Graduate Students by Subject Division -- Print Books
 

(n / %)

1

2

3

4

5

Total

Business

0

0

3

0

2

5

.0

.0

60.0

.0

40.0

100.0

Education

1

4

2

10

8

25

4.0

16.0

8.0

40.0

32.0

100.0

Engineering

1

1

1

3

11

17

5.9

5.9

5.9

17.6

64.7

100.0

Fine Arts

0

0

0

2

4

6

.0

.0

.0

33.3

66.7

100.0

Health Sci.

0

0

0

1

1

2

.0

.0

.0

50.0

50.0

100.0

Humanities

0

0

0

5

5

10

.0

.0

.0

50.0

50.0

100.0

Sciences

0

0

1

3

9

13

.0

.0

7.7

23.1

69.2

100.0

Social Sci.

0

0

2

8

17

27

.0

.0

7.4

29.6

63.0

100.0

Total

2

5

9

32

57

105

1.9

4.8

8.6

30.5

54.3

100.0

1 = (lowest)        5 = (highest)

Overall, nearly 84% of the graduate student respondents gave a high rating (4 or 5) to importance of print books. Graduate students in the Fine Arts, Health Sciences, Humanities, and Social Sciences rated print books with a 4 or 5 while there was more a mix in ratings among the students in Education and Engineering. Business had the smallest percentage of ratings of over 4 among the disciplines.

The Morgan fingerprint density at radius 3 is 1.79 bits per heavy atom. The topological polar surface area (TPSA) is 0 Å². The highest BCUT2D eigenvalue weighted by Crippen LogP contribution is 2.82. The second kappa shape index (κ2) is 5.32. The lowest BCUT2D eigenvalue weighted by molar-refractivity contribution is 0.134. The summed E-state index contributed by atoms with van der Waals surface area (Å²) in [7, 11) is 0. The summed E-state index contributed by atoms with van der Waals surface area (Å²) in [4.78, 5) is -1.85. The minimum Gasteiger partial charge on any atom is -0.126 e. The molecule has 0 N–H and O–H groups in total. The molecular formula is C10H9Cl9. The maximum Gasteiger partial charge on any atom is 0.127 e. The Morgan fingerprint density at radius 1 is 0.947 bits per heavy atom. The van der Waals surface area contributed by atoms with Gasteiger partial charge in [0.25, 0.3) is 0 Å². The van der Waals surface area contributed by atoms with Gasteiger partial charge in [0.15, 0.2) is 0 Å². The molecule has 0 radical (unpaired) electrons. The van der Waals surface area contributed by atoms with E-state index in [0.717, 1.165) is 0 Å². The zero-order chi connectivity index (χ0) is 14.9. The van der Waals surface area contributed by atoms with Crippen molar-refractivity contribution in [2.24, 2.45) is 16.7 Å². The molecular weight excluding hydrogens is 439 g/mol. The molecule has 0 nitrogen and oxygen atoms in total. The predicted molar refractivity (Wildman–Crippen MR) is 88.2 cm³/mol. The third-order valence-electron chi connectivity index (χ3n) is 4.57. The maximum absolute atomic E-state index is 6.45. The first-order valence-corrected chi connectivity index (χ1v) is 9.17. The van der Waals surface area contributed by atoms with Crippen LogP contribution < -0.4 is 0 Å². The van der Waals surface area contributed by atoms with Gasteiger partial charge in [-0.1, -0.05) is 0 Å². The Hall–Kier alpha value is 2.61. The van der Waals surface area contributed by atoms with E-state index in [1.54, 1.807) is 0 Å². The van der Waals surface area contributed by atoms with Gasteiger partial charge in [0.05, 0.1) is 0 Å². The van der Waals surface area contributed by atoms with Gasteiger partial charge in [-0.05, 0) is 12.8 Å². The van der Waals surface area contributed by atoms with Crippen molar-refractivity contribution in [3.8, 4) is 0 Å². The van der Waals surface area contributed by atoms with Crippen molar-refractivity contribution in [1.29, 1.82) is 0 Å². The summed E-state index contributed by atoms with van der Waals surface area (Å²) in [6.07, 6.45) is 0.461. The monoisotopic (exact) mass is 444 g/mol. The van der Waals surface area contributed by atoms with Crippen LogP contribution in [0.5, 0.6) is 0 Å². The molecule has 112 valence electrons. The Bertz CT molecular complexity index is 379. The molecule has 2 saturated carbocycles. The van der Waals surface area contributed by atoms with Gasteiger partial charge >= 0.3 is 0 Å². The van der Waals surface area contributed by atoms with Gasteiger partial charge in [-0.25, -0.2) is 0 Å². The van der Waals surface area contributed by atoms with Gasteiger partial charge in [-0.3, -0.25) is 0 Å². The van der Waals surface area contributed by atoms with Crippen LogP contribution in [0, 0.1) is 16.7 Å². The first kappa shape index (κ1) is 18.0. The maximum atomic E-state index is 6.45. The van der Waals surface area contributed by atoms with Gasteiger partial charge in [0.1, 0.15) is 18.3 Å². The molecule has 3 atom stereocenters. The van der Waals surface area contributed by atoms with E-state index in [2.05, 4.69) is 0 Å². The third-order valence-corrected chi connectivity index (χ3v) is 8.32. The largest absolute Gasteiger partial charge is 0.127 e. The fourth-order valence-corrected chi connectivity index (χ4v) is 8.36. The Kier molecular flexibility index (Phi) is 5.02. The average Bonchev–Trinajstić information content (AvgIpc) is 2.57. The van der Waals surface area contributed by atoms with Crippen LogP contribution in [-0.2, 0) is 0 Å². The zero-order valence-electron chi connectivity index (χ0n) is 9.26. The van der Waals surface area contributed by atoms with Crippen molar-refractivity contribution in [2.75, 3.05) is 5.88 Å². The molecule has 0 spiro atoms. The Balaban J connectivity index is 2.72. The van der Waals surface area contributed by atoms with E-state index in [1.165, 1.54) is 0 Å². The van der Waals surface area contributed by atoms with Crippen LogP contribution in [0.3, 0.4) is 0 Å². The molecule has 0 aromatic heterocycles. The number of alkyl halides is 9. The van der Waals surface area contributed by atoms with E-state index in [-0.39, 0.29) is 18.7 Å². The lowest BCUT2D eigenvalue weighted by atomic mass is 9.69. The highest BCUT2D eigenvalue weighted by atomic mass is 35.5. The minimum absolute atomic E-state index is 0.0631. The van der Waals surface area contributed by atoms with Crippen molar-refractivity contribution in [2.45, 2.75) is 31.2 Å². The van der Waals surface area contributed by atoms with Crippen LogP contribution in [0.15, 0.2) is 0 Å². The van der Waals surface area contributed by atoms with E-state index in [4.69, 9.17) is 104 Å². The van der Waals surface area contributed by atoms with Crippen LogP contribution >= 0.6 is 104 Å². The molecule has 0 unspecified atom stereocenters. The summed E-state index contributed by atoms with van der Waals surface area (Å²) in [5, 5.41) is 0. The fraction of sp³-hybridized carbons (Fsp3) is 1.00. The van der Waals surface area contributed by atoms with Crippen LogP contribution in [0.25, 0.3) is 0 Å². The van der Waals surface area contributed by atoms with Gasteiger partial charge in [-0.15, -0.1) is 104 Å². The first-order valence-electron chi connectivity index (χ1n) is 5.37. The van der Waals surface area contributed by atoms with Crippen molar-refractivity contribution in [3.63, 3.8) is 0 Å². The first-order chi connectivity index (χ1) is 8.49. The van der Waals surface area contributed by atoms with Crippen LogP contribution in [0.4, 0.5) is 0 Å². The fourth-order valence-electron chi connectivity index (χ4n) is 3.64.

Graduate Students by Subject Division -- Electronic Books
 

(n / %)

1

2

3

4

5

Total

Business

0

1

1

2

1

5

.0

20.0

20.0

40.0

20.0

100.0

Education

5

5

3

5

7

25

20.0

20.0

12.0

20.0

28.0

100.0

Engineering

1

3

2

3

8

17

5.9

17.6

11.8

17.6

47.1

100.0

Fine Arts

0

0

3

0

3

6

.0

.0

50.0

.0

50.0

100.0

Health Sci.

0

0

1

0

1

2

.0

.0

50.0

.0

50.0

100.0

Humanities

1

3

3

1

2

10

10.0

30.0

30.0

10.0

20.0

100.0

Sciences

4

0

0

3

6

13

30.8

.0

.0

23.1

46.2

100.0

Social Sci.

9

5

4

5

4

27

33.3

18.5

14.8

18.5

14.8

100.0

Total

20

17

17

19

32

105

19.0

16.2

16.2

18.1

30.5

100.0

1 = (lowest)        5 = (highest)

A much smaller percentage of graduate student respondents gave a high rating of over 4 to the importance of electronic books compared to print books – 48%. A greater percentage of students in the sciences and engineering considered books highly important while the lowest ratings came from students in the Social Sciences and Humanities.